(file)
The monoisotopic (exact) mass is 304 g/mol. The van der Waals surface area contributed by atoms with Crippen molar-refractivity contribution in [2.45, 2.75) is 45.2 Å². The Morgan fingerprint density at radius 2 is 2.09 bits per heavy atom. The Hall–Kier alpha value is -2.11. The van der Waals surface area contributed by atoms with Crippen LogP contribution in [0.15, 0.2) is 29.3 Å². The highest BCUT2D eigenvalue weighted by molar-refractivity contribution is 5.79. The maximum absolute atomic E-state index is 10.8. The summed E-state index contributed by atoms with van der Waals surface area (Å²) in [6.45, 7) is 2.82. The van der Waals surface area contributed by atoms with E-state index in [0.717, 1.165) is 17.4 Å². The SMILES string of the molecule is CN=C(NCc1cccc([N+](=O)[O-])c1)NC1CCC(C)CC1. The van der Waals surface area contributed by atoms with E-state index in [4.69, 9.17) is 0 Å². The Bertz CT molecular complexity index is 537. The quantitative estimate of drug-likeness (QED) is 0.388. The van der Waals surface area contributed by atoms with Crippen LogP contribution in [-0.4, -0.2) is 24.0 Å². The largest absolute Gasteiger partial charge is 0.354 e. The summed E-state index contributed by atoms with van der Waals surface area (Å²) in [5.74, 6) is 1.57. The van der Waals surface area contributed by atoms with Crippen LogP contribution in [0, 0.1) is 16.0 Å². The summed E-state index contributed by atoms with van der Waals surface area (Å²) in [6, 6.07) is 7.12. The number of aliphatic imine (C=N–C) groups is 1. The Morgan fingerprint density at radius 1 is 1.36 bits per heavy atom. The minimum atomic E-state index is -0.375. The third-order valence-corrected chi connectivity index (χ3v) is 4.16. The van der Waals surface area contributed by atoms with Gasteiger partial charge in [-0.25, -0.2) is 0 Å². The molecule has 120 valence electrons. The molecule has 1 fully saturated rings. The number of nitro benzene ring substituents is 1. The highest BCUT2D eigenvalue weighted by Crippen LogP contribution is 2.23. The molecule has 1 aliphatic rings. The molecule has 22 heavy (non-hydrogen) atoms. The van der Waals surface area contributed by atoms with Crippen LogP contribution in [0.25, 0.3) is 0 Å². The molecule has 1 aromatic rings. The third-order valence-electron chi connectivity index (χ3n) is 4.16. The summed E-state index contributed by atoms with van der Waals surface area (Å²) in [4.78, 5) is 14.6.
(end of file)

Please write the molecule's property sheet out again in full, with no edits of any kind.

The monoisotopic (exact) mass is 304 g/mol. The van der Waals surface area contributed by atoms with Crippen molar-refractivity contribution in [2.45, 2.75) is 45.2 Å². The Morgan fingerprint density at radius 2 is 2.09 bits per heavy atom. The Hall–Kier alpha value is -2.11. The van der Waals surface area contributed by atoms with Crippen LogP contribution in [0.15, 0.2) is 29.3 Å². The highest BCUT2D eigenvalue weighted by molar-refractivity contribution is 5.79. The maximum absolute atomic E-state index is 10.8. The summed E-state index contributed by atoms with van der Waals surface area (Å²) in [6.45, 7) is 2.82. The van der Waals surface area contributed by atoms with E-state index in [0.717, 1.165) is 17.4 Å². The SMILES string of the molecule is CN=C(NCc1cccc([N+](=O)[O-])c1)NC1CCC(C)CC1. The van der Waals surface area contributed by atoms with E-state index in [4.69, 9.17) is 0 Å². The Bertz CT molecular complexity index is 537. The quantitative estimate of drug-likeness (QED) is 0.388. The van der Waals surface area contributed by atoms with Crippen LogP contribution in [-0.4, -0.2) is 24.0 Å². The largest absolute Gasteiger partial charge is 0.354 e. The summed E-state index contributed by atoms with van der Waals surface area (Å²) in [5.74, 6) is 1.57. The van der Waals surface area contributed by atoms with Crippen LogP contribution in [0, 0.1) is 16.0 Å². The summed E-state index contributed by atoms with van der Waals surface area (Å²) in [6, 6.07) is 7.12. The number of aliphatic imine (C=N–C) groups is 1. The Morgan fingerprint density at radius 1 is 1.36 bits per heavy atom. The minimum atomic E-state index is -0.375. The third-order valence-corrected chi connectivity index (χ3v) is 4.16. The van der Waals surface area contributed by atoms with Gasteiger partial charge in [-0.25, -0.2) is 0 Å². The molecule has 120 valence electrons. The molecule has 1 fully saturated rings. The number of nitro benzene ring substituents is 1. The highest BCUT2D eigenvalue weighted by Crippen LogP contribution is 2.23. The molecule has 1 aliphatic rings. The molecule has 22 heavy (non-hydrogen) atoms. The van der Waals surface area contributed by atoms with Crippen LogP contribution in [0.25, 0.3) is 0 Å². The molecule has 1 aromatic rings. The third-order valence-electron chi connectivity index (χ3n) is 4.16. The summed E-state index contributed by atoms with van der Waals surface area (Å²) in [4.78, 5) is 14.6.